Saturday, December 3, 2022

College-admissions officers are looking for graduates, not freshmen

During college admission season, William & Mary counselors are combing through thousands of applications to find the best students, academically and personally, for their next incoming freshman class. (Alexa Doiron/WYDaily)
During college-admissions season, William & Mary counselors comb through thousands of applications to find the best students, academically and personally, for the incoming freshman class. (Alexa Doiron/WYDaily)

High-school seniors across Hampton Roads are waiting anxiously for admissions decisions from institutions such as the College of William & Mary and Christopher Newport University.

But what’s it like to be the ones making those decisions?

“We aren’t in this business to be gatekeepers,” said Robert Lange, dean of admission at Christopher Newport University. “We are trying to find a way to say yes to these students, but you can’t admit everyone.”

After high-school students submit their applications, the admissions teams at CNU and William & Mary get to work building the next freshman class. Each application is reviewed by at least two counselors and then presented to the admissions committee for review, according to Tim Wolfe, associate provost for enrollment and dean of admission at William & Mary.

Getting attached

When applicants are presented to the committee, at William & Mary their information is placed on a screen and specific admissions counselors advocate for the student’s admittance. Often, this can be a draining process because the counselors get to know these students through their applications and can become attached, according to Wolfe.

“We see it as an actual student with a story to share, instead of just a name on a file,” Wolfe said.

For Lange, getting to know the students and their families is one of the most important parts of the job.

Often, admissions counselors watch these students as they go through their undergraduate years. There are students they see flourish. And watching a student whom they admitted four years earlier walk across the stage to graduate is the best experience, according to Lange.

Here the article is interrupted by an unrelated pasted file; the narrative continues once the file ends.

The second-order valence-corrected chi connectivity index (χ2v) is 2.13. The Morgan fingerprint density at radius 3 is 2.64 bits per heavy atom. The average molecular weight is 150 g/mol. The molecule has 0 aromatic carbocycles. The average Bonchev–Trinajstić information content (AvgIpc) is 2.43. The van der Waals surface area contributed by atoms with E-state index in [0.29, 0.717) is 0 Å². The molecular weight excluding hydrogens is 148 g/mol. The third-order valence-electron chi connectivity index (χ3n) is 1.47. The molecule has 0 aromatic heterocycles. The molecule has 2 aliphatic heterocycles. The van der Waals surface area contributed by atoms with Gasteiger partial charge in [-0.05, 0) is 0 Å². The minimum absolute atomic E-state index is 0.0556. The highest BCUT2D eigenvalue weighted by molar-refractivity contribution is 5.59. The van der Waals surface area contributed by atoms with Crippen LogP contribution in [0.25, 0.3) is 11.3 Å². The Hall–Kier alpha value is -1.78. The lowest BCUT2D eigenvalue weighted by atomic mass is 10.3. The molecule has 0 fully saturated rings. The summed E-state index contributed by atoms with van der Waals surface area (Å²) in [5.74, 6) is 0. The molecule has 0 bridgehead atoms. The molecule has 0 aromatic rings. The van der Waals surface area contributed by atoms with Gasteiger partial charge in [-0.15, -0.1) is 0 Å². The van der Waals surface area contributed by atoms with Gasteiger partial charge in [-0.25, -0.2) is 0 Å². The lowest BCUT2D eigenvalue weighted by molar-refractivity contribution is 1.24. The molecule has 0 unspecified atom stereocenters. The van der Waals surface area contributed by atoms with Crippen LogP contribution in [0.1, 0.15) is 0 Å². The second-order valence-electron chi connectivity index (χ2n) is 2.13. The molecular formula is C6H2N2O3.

Getting personal through words

With roughly 5,000 admission offers each year at William & Mary, 12 professional staff reading the applications, and a class of 1,500 actually enrolling, this can be a tough task, according to Wolfe. 

“We are trying to find a way to say yes to these students, but you can’t admit everyone.” — Robert Lange

It takes months to go through 15,000 essays, but counselors take time to feel like they know a student when he or she is presented to the admissions committee, Wolfe said.

CNU goes through approximately 8,000 applications in order to find the perfect class of 1,200 students, according to Lange.

“We aren’t trying to admit freshmen, we are trying to admit graduates,” Lange said.

According to Wolfe, a lot of students think they need to have a life-changing event to write about in their essays, but counselors are just trying to see the personality of a student in a way that can’t be conveyed through test scores and transcripts.

Student workers at William & Mary help in the admissions office each year. Both Robert Lange, dean of admissions at CNU, and Tim Wolfe, dean of admissions at William & Mary, started their careers by working in the admissions offices of their alma maters. (Alexa Doiron/WYDaily)
Student workers at William & Mary help in the admissions office each year. Both Robert Lange, dean of admissions at CNU, and Tim Wolfe, dean of admissions at William & Mary, started their careers by working in the admissions offices of their alma maters as students. (Alexa Doiron/WYDaily)

One essay Wolfe remembers was about a family reunion.

“They weren’t just regurgitating what we already knew,” Wolfe said. “But instead we could see how this student, living on a freshman hall, would fit in.”

The mad dash

In the spring, admissions officers plan new-student days. They talk to prospective students and handle families who are unhappy with an offer, according to Lange.

In addition, many high-school juniors use spring break to visit colleges.

And all of this happens while admissions counselors are laboring over picking the incoming freshman class.

It takes a certain kind of person for a job like this, one who knows how to be sensitive to those who don’t hear good news.

“Not everybody gets the decision they want,” Lange said. “And you never really get used to the difficult conversations with a student that wants to be at your institution and can’t.”

Alexa Doiron
Alexa Doironhttp://wydaily.com
Alexa Doiron is a multimedia reporter for WYDaily. She graduated from Roanoke College and is currently working on a master’s degree in English at Virginia Commonwealth University. Alexa was born and raised in Williamsburg and enjoys writing stories about local flair. She began her career in journalism at the Warhill High School newspaper and, eight years later, still loves it. After working as a news editor in Blacksburg, Va., Alexa missed Williamsburg and decided to come back home. In her free time, she enjoys reading Jane Austen and playing with her puppy, Poe. Alexa can be reached at alexa@localvoicemedia.com.

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